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STEINBERG v. PAUL REVERE LIFE INS. CO.

August 3, 1999

NANCY ALLEN STEINBERG, M.D., PLAINTIFF,
v.
THE PAUL REVERE LIFE INSURANCE COMPANY, DEFENDANT.



The opinion of the court was delivered by: Robert L. Carter, District Judge.

OPINION

Plaintiff Nancy Allen Steinberg, M.D., ("Steinberg") initiated this action to recover disability benefits under an insurance policy that she holds with defendant The Paul Revere Insurance Company ("Paul Revere"). Now before the court is defendant's motion for summary judgment, and plaintiff's cross-motion for summary judgment.

BACKGROUND

On November 10, 1987, Paul Revere issued to Steinberg, a resident of New York, a disability income policy that provided for the payment of monthly benefits in the event of a total disability arising from injury or illness. In 1991, Steinberg, a board-certified radiologist at the time, underwent a routine eye examination for glaucoma. During the examination, the ophthalmologist did not find glaucoma, but did find abnormalities in both of plaintiff's eyes. A subsequent Magnetic Resonance Imaging ("MRI") performed in January, 1991, indicated multiple, abnormal lesions in her brain. Because Steinberg had lived in Connecticut prior to the MRI, her physician surmised that she had contracted Lyme disease and set a course of treatment for that disease.

In addition to the abnormalities in her eyes, plaintiff began to experience an increasing degree of fatigue and weakness that she believed to be symptomatic of Lyme disease. In 1994, Dr. Eileen Draga ("Dr.Draga"), an ophthalmologist, detected a loss of vision in Steinberg's right eye. Dr. Draga determined that due to a hole on the macula of the eye, Steinberg effectively had no vision in the core of her right eye. Aware of Steinberg's condition and the nature of her work, Dr. Draga opined that plaintiff was disabled from performing radiology. However, despite her vision impairments, deteriorating physical condition and Dr. Draga's determination that she was disabled, plaintiff continued to work full-time as a radiologist.

In 1995, Steinberg was named as a co-defendant in three medical malpractice lawsuits. At that time, Steinberg decided that she could no longer perform radiology. In May, 1995, plaintiff advised her employees that she could no longer work. On July 8, 1996, Steinberg submitted a Claimant's Statement For Disability Benefits and Attending Physician's Statement ("July 8 Physician's Statement"), seeking benefits from May 13, 1995, her last day of employment. (Defendant's Ex. 8). On the July 8 Physician's Statement, Dr. Draga diagnosed Steinberg as having a macular hole in her right eye, causing visual impairment. Neither Steinberg nor Dr. Draga reported her fatigue symptoms, however.

In a letter to Steinberg dated July 17, 1996, Paul Revere wrote, in pertinent part, "We would like to remind you that your policy requires notification of a claim within 30 days from the beginning of your disability. Since we were not notified within this time period, we are in the process of forwarding your file to our Field Claim Representative. . . . Although we are not certain of the exact schedule, our representative will be contacting you in the near future." (Defendant's Ex. 9). In response, Steinberg stated in a letter dated August 8, 1996, that she did not file her claim within 30 days because she was unaware of the time limitations in the insurance policy. (Defendant's Ex. 10). Plaintiff also noted that she was attempting to improve her vision through visual training and that she had tried to work as long as possible before filing a claim.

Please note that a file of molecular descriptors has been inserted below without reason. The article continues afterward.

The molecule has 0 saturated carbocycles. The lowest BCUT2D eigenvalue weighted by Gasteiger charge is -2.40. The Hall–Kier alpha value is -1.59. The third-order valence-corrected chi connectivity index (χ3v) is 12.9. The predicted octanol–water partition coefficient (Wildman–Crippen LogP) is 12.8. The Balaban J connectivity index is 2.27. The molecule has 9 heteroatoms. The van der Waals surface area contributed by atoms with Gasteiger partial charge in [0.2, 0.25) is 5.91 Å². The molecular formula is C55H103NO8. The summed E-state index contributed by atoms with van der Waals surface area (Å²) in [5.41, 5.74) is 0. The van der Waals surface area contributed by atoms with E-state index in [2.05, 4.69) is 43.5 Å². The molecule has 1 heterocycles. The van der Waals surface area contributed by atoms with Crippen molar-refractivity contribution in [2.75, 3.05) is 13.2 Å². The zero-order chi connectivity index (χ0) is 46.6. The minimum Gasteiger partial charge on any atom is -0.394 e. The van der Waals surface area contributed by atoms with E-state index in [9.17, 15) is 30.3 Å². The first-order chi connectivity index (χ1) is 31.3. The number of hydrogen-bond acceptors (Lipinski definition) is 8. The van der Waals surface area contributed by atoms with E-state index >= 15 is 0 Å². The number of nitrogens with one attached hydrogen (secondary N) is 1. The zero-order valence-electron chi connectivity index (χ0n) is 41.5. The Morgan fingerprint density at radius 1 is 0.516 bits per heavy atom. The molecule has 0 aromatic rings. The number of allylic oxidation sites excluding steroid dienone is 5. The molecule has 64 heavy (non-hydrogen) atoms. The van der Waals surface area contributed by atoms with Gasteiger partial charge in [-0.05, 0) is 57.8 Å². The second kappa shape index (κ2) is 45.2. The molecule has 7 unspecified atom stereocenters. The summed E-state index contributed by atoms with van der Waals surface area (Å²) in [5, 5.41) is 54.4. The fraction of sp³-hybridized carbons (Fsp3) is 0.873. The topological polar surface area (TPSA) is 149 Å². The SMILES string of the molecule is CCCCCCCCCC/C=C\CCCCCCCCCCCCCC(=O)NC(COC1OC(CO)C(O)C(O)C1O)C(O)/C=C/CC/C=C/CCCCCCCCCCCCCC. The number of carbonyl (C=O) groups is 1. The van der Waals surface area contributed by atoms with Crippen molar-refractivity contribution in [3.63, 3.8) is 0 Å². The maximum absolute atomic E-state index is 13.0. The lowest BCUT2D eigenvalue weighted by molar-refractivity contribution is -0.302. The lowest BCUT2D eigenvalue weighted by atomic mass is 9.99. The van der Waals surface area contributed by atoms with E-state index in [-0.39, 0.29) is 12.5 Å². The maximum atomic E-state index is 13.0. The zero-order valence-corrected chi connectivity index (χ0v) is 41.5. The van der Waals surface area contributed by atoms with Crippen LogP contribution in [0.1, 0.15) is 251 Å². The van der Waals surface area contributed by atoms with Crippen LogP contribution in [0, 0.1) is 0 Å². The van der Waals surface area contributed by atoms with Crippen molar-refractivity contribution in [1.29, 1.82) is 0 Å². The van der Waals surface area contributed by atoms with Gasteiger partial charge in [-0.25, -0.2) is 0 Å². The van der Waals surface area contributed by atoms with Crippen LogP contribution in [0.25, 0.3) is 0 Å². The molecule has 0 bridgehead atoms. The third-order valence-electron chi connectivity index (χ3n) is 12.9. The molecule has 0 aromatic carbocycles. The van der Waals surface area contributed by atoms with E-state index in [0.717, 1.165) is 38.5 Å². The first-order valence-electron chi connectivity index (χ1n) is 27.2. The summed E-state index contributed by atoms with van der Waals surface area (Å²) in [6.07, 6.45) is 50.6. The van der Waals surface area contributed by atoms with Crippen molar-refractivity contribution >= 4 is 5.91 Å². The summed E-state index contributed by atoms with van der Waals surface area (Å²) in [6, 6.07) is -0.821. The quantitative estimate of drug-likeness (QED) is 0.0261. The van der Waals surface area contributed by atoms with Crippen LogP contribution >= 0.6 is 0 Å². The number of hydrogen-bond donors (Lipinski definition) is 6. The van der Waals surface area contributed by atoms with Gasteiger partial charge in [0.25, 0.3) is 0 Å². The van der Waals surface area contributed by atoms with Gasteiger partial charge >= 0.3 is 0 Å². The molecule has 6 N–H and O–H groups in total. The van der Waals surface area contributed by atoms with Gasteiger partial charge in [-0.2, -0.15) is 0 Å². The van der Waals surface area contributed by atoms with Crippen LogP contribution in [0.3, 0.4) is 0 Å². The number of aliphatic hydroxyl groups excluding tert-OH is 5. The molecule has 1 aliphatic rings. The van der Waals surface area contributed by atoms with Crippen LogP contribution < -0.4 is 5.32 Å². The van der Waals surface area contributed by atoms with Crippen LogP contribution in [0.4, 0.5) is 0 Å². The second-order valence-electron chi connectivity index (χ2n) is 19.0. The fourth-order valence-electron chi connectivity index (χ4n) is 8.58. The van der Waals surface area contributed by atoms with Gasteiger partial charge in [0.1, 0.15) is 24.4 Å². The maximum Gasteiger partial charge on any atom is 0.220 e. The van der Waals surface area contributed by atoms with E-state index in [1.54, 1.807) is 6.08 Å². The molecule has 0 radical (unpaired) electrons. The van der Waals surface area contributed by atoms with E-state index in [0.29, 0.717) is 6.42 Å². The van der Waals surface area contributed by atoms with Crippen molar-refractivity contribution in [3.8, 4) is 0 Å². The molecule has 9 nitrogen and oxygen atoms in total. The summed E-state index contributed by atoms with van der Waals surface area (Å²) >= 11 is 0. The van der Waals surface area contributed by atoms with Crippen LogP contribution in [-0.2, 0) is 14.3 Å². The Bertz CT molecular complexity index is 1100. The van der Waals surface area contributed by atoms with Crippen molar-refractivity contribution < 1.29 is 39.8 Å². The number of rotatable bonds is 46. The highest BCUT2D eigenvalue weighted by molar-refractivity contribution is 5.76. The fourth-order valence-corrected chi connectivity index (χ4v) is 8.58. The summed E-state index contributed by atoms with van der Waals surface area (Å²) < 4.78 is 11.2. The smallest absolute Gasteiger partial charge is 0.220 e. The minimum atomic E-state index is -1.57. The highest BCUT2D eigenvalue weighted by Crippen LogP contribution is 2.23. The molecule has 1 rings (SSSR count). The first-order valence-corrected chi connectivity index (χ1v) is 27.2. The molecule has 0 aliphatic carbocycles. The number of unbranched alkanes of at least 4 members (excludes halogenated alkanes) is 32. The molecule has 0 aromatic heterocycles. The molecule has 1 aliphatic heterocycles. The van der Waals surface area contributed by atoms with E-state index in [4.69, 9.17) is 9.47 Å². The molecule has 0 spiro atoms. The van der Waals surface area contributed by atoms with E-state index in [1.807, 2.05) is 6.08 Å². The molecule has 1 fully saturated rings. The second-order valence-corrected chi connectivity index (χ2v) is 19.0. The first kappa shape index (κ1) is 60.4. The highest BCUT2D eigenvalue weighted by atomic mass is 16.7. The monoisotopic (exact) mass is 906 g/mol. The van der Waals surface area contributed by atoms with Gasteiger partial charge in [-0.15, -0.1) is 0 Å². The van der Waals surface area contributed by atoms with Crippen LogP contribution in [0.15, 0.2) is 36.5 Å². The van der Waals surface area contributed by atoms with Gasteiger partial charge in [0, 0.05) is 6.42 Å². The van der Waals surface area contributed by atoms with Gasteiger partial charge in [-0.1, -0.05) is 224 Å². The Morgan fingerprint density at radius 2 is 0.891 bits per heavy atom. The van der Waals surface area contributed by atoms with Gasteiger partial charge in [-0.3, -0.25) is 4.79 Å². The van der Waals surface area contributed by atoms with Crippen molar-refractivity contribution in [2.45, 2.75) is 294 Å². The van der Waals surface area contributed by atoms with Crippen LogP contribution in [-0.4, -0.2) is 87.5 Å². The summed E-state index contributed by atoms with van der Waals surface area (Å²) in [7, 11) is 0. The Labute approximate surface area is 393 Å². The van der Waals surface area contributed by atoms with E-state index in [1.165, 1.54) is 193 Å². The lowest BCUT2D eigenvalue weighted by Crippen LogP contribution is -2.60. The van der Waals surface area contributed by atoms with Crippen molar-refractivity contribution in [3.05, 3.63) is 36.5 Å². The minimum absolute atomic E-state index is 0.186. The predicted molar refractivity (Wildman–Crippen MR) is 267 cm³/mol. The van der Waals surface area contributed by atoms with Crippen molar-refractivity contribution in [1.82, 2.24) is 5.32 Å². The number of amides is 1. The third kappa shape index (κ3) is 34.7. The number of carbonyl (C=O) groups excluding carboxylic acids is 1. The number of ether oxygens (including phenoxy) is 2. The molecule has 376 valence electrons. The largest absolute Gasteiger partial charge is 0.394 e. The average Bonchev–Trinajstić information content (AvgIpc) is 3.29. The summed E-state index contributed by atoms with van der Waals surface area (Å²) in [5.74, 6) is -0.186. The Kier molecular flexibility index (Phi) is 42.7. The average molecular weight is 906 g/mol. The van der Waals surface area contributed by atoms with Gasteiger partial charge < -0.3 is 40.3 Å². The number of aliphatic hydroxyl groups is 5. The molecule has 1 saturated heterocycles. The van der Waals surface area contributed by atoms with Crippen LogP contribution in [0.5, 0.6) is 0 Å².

In a letter dated August 30, 1996, Paul Revere stated in relevant part:

  Please be advised that Section 9.2 of your contract
  entitled `Written Notice of Claim' outlines that
  written notice of claim must be given to us within 30
  days after a covered loss starts or as soon as
  reasonably possible. Should you wish to submit a
  claim for benefits under the provisions of your
  contract, we ask that you do so within 30 days after
  a covered loss starts so we may be of the best
  possible service to you.
  We have gathered additional medical information
  regarding your condition from which you are claiming
  disability benefits for. It appears that your
  condition has not changed significantly from 1994 and
  was not preventing you from working until May 1995.
  Furthermore, it appears that your reasons for leaving
  your current position are not for health reasons
  according to the information received from your
  employer. Also, it appears that your condition has
  not warranted any regular treatment since you stopped
  working in May 1995.
  In light of the above, we regret that we are unable
  to be of service to you for consideration of
  disability benefits as it appears that you do not fit
  the definition of total disability as outlined in
  your policy.
  . . . Should you have any additional medical
  information which we are not aware of, kindly submit
  this information to us as soon as possible so we may
  take further action on your claim.

(Defendant's Ex. 11).

On November 18, 1996, Steinberg submitted another Claimant's Statement For Disability Benefits and Attending Physician's Statement ("November 18 Physician's Statement"). (Defendant's Ex. 13). On the November 18 Physician's Statement, Dr. John Halperin ("Dr.Halperin") set forth a primary diagnosis of demylinating disease and a secondary diagnosis of Lyme disease. With regard to the demylinating disease diagnosis, Dr. Halperin was apparently referring to Multiple Sclerosis, the disease from which Steinberg is currently suffering from. Dr. Halperin also indicated on the ...


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